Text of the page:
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Summer of ‘86: No Retreat, No Surrender

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Summer of ‘86: <em>No Retreat, No Surrender</em>

No Retreat, No Surrender is as innocuous as they come, but it still took me eight sittings to get through it all. That’s the kind of peek-through-your-fingers statistic more suited to Salò or Jeanne Dielman, which is no mean feat for a bunch of chirpy teenagers in a Karate Kid ripoff. I give full credit for this to director Corey Yuen, whose mise-en-scène is so static and immobile that you can’t help but focus on the non-dialogue and barely-acting: where a zestier schlockmeister might have risen/sank to the level of his enthusiastic writers and performers, he phones in the pictures and yawns through the cutting. Visually, it’s like the mutant progeny of Stranger than Paradise and The Room, and not in a good way.

The Karate Kid was popular partly because it hedged its bets: the martial arts culture in the movie bore no resemblance to the can-do rhetoric we know from reality. That would have cut into the vast audience of people who would never set foot inside a karate class, let alone manage a flying scissor kick. NRNS is tailored more exclusively for people who know martial arts as a commonplace, and it’s a much different world; instead of the city kid sucked into the aphoristic whirwind of that guy from Happy Days, we start with a martial arts studio being taken over by bullies with money. This being the ’80s, the studio in question is run by the hero’s father (Timothy D. Baker), the man who breaks his leg is a villainous Russian named Ivan (Jean-Claude Van Damme), and daddy’s boy Jason Stillwell (Kurt McKinney) must then figure out how to heal his wounded masculinity when dad signs over the deed and they retreat and surrender to Seattle, Washington.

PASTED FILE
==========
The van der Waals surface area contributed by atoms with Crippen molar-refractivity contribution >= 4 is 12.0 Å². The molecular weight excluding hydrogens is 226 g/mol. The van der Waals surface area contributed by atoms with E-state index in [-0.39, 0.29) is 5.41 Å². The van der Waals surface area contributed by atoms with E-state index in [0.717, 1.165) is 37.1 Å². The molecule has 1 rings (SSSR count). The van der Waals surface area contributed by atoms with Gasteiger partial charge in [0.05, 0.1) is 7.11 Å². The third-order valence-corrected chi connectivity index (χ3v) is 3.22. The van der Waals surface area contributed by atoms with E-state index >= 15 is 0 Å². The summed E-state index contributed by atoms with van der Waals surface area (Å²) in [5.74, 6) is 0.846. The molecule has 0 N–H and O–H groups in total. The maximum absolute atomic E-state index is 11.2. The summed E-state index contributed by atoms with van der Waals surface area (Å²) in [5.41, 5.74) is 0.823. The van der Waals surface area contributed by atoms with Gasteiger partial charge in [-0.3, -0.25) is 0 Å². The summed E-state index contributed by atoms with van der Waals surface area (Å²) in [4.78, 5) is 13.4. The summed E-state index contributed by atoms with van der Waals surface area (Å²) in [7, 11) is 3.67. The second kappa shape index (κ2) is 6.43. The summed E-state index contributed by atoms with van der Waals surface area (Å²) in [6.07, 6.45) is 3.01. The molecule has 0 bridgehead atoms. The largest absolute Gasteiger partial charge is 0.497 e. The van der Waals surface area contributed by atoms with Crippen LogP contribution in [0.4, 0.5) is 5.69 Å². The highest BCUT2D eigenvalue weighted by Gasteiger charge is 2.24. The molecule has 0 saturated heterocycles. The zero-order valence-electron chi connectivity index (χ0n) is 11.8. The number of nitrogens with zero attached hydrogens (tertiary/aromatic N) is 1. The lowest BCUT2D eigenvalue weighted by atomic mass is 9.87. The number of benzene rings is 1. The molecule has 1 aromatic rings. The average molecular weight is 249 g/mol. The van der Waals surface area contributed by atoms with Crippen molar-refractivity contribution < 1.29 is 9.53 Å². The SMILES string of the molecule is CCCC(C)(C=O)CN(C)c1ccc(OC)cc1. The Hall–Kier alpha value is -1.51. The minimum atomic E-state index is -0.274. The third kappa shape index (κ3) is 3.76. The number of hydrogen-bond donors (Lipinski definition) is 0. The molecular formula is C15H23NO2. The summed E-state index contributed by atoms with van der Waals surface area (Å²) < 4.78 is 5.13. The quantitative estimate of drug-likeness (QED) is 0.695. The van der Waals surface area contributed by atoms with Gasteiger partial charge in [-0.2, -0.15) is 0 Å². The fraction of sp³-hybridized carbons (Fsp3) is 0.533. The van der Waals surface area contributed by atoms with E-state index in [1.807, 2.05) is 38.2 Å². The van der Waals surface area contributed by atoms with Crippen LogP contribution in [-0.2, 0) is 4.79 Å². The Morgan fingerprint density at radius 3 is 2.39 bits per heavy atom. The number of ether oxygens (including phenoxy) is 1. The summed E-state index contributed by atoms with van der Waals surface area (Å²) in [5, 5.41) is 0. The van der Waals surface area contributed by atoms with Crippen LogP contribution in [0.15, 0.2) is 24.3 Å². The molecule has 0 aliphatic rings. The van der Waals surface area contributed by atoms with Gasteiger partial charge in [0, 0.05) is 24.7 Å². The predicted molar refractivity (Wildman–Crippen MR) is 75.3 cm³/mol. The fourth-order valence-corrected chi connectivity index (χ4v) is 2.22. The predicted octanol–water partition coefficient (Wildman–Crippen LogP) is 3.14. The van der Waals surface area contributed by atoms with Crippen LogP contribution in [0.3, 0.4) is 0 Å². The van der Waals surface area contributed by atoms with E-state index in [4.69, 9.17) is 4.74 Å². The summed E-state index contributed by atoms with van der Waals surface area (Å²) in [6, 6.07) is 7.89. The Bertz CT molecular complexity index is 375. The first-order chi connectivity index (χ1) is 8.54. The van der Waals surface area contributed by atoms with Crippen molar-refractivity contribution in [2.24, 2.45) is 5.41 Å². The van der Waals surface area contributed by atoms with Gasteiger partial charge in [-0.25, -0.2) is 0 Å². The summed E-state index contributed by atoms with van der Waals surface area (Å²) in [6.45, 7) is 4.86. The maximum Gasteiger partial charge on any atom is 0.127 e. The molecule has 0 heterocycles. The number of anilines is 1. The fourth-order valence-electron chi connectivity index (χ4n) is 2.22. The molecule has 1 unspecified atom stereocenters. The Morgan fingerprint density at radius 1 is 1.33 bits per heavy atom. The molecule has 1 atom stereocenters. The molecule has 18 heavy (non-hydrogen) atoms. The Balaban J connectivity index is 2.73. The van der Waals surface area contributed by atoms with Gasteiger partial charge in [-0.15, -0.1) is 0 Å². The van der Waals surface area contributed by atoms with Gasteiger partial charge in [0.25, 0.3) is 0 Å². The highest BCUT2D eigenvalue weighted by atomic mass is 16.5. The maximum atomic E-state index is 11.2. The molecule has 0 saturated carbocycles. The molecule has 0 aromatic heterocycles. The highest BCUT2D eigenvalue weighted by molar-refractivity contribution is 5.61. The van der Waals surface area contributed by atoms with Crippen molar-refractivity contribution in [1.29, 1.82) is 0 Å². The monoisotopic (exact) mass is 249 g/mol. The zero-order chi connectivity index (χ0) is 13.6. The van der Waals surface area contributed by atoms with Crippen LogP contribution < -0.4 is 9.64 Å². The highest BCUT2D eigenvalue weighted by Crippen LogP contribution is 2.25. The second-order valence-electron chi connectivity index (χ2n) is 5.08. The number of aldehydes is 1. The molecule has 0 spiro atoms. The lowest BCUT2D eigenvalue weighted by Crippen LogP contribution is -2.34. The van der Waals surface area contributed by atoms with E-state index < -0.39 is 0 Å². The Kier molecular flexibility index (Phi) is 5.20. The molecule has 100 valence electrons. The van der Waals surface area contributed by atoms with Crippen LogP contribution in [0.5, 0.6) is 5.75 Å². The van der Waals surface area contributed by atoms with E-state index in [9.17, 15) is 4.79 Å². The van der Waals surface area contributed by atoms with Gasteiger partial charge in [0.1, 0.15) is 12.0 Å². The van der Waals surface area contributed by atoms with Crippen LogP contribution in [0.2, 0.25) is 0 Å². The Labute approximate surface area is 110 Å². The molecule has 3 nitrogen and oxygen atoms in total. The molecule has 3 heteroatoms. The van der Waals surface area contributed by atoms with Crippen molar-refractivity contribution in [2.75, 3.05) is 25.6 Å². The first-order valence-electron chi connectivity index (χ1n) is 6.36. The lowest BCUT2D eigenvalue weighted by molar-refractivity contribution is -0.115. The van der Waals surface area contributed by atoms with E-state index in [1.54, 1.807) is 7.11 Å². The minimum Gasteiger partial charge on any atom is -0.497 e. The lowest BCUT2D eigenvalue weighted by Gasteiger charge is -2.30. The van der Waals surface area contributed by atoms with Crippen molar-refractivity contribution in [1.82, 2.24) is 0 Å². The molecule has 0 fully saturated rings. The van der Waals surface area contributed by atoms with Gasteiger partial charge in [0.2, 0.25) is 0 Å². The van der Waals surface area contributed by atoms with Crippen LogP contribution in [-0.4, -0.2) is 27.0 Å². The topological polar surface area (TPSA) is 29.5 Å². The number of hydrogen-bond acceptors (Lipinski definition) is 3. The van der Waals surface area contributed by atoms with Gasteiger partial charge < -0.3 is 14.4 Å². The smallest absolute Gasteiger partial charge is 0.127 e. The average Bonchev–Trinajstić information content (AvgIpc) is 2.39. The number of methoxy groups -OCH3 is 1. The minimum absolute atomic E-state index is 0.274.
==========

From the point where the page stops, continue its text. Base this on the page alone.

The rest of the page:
McKinney is a good-looking kid with a bit of bright-eyed twinkle and would do nicely for froth like this if Yuen could figure out a style for him, and maybe the rest of the movie. But our director is a master of a master shot, and damned little else. He can’t capitalize on the good elements of the performers or whittle things down to the stereotypical demands of the script; thus everything is doggedly realistic even as the plot becomes ever less believable. Matching Jason/McKinney with jheri-curled black stereotype R.J. Madison (J.W. Fails), one is stuck with two actors with little experience who know they’ve been rooked into schlock. Scene after scene unfolds with the two friends awkwardly gesticulating, smiling knowing smiles, and generally keeping things rolling while the unforgiving frame captures every move, and the result is like talking with an antisocial person at a party who is trying too hard. You feel for them, but there’s no escape from those indefinable x-factors that defeat your ability to like them.

In any other bad movie, a subplot with a cackling fat bully would be a hoot, and this is a movie with two: local boy Scott (Ken Lipman), who terrorizes the home-towners and requires the martial-arts intervention of our hero, and a nameless bar thug who can’t stop threatening daddy. Ditto for the Ghost of Bruce Lee Gives Me Lessons sequences, which by all rights should have you rolling on the floor, and the gloriously perfunctory love interest Kelly (Kathie Sileno) interfered with by a jealous rival kung-fu teen. And with R.J. milking the Michael Jackson by way of Alfonso Ribero moves (he appears in full Sgt. Pepper frogging by the end of the movie), there is no excuse for this not being iconic ’80s schlock. But this is as unfabulous as camp gets, for the simple fact that nobody believes in this story. The film neither takes the plot doggedly serious nor lampoons it for lack of other options; it’s a convictionless muddle that strands its actors in a desert without food or water.

NRNS has moderate residual fascination because it knows its beat—the fantasies of the aforementioned martial arts domain. It’s rare that I reach for this kind of thing without the prompting of a journalistic hook, and it was interesting to get out of my assumptions for a while and slip into someone else’s. But if the illegal DVD-ROM I had to settle for is any indication, it’s nobody’s idea of a classic of the form. If a great bad movie blows your mind with the idiot possiblities of its surreal bad decisions, this one shrinks your expectations until you give up out of exaustion: you don’t root for the badness, you just feel embarrassed for it. Granted, I watched this by myself, and without the aid of alcohol or drugs, but you would need the biggest, drunkest crowd on earth to take this even millimeters out of the snooze it is alone.

Travis Mackenzie Hoover is a freelance writer based in Toronto.